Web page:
Representing Oxford University OBOR Institute, Deputy Director Dr Ying Yu has delivered a speech on OBOR issues at the 8th World Chinese Economic Summit on 16-18 November alongside world leaders from the Asia-Pacific region (see the original news article here). In her speech, Dr Yu outlined three main areas of OBOR.
She firstly laid out the background of OBOR, a major initiative to coordinate a wide rage of activities from China to Spain involving up to 100 nations. Several features of OBOR were discussed, including its inherently international scope, the cross-border transactions and activities that are involved, how transactions cut across multiple national systems, and the sharing of legal, constitutional, and regulatory standards.
Dr Yu further separated the initiative into two streams, where she examined the financial, commercial, and trade aspects of the initiative, and also detailed the common goal of the exchange and protection of cultural heritage among participating nations.
Finally, Dr Yu addressed the importance of understanding and approaching OBOR from a legal point of view. She broke these down into the following points: 1) the necessary coordination of basic constitutional values, principles, and attitudes; 2) the need for common legal standards across nations in dealing with issues such as finance, banking, and investment; 3) the need for common standards involving the education, protection, and exchange in regards to cultural property; 4) the need for common standards for regulatory coordination and administrative coordination across borders; 5) the need to establish various forms of dispute resolution that could be implemented and enforced across borders; 6) to pay special attention to electronic and digital facets of OBOR including e-commerce; 7) in relation to courts and issues involving two or more jurisdictions, the particular need to acquire mutual knowledge and comparative understanding of the judicial traditions of partnering nations.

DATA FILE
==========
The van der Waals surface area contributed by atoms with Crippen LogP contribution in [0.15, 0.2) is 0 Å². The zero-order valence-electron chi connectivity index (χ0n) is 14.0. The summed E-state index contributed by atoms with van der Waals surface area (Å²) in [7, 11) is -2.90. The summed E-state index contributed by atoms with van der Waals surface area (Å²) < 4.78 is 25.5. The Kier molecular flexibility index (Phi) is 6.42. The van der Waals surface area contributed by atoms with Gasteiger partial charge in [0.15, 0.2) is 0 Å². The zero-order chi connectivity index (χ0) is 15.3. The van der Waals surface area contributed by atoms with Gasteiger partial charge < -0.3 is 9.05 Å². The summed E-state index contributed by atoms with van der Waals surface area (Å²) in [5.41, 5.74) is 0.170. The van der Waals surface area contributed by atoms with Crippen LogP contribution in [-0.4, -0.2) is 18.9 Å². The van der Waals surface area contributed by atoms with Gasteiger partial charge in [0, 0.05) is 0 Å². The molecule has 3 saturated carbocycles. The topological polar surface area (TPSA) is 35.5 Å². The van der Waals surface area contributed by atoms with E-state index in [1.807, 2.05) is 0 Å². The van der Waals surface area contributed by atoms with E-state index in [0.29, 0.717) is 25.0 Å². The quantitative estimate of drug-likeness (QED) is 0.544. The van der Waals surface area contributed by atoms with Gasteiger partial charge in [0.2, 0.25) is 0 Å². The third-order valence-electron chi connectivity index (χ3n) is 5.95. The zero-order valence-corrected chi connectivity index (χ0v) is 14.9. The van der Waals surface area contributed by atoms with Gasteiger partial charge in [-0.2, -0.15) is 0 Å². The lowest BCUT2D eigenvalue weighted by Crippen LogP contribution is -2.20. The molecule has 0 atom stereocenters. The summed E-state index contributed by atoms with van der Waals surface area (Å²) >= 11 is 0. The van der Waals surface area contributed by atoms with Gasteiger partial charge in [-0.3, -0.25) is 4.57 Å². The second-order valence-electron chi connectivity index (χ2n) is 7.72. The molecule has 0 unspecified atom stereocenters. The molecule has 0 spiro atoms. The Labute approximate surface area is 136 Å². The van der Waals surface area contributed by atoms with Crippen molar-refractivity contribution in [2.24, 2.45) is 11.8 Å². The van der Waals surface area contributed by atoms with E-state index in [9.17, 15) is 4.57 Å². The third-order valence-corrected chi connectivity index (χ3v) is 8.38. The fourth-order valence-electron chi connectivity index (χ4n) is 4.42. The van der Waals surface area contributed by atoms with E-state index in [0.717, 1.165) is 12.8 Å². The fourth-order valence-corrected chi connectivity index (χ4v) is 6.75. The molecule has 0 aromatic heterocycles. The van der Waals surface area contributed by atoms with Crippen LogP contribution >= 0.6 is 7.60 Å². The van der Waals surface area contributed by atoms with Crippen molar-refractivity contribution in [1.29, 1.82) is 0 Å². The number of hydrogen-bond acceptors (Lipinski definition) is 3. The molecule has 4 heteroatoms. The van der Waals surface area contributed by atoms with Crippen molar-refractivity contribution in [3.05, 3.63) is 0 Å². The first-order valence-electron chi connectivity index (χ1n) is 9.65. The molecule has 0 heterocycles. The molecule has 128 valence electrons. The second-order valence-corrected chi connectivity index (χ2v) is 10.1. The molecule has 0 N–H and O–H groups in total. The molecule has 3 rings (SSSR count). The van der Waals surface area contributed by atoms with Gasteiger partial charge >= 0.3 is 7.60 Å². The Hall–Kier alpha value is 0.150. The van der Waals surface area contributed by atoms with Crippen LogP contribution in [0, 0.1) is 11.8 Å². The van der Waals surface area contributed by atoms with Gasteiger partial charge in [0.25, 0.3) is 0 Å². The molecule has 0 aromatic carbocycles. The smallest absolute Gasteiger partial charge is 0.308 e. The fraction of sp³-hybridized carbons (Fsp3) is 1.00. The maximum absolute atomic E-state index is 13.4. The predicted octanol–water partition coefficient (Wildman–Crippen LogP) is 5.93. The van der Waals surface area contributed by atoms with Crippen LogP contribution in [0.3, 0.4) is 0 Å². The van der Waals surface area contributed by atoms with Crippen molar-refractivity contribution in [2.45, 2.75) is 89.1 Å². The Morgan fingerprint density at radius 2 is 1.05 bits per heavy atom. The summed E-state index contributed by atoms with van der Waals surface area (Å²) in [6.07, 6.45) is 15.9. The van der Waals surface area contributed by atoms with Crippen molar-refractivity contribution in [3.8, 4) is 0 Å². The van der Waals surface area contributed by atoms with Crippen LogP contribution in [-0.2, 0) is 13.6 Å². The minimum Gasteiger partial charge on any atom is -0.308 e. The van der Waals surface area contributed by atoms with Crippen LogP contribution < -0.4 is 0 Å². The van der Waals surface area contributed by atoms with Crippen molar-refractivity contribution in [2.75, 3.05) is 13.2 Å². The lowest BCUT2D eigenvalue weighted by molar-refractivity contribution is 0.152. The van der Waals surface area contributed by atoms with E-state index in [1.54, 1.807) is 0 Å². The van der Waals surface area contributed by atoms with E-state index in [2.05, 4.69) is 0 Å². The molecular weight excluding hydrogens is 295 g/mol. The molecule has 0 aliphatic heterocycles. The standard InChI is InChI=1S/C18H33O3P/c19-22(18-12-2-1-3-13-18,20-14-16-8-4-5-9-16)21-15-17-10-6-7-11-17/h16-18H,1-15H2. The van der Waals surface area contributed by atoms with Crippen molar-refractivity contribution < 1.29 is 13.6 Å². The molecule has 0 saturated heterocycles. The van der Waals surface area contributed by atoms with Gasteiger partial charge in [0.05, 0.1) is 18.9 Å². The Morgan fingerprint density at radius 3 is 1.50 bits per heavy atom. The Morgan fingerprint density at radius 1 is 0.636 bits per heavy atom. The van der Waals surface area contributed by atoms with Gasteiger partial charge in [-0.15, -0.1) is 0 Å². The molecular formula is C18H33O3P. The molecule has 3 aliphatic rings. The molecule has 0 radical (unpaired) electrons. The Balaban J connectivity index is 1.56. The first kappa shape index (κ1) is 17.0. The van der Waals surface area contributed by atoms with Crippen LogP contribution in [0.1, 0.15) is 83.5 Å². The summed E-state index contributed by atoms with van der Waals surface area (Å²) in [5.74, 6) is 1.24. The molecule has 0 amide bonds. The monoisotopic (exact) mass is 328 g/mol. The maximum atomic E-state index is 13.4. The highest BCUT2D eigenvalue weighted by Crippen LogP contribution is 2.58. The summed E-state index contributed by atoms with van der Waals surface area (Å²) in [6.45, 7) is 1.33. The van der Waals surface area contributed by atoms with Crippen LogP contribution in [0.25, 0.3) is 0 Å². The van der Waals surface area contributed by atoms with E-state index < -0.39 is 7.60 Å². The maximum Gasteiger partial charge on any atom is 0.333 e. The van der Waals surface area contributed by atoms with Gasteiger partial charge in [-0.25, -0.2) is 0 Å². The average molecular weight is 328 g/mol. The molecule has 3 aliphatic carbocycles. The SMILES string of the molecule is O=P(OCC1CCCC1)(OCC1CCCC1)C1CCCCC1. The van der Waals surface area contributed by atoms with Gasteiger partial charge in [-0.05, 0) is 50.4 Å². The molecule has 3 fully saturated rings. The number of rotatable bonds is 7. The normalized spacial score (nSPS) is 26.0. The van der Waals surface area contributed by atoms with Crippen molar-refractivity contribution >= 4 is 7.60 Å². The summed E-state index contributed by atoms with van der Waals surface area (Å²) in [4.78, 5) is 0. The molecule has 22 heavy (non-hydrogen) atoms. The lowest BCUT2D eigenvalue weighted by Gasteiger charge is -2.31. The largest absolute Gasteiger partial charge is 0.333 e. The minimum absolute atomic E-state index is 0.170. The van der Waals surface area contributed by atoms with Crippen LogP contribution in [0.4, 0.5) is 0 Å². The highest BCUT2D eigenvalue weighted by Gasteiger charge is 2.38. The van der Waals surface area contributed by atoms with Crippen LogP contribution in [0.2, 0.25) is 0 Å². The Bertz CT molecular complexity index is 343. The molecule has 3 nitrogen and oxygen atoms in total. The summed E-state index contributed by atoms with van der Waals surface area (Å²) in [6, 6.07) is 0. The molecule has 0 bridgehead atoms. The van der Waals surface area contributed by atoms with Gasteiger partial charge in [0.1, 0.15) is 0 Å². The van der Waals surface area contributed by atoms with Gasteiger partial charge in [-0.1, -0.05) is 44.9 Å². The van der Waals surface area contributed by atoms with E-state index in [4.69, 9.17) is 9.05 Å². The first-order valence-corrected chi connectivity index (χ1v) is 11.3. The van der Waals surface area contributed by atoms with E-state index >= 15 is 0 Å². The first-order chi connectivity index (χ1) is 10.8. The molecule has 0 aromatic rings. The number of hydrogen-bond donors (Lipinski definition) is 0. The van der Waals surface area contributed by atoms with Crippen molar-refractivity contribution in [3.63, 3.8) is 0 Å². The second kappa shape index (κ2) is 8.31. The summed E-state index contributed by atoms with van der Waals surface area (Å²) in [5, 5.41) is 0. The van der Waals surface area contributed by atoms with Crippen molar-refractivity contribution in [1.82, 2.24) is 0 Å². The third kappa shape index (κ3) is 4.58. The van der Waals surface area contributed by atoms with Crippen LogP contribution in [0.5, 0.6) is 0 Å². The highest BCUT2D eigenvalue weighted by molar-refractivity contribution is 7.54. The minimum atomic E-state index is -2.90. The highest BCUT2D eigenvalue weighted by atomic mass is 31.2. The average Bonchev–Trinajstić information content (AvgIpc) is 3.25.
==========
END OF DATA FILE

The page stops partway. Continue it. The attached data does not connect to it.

Dr Ying Yu is concurrently the Director of the China Programme at the Foundation of Law, Justice and Society and a Research Fellow in Law, Justice and Society at Wolfson College, Oxford University.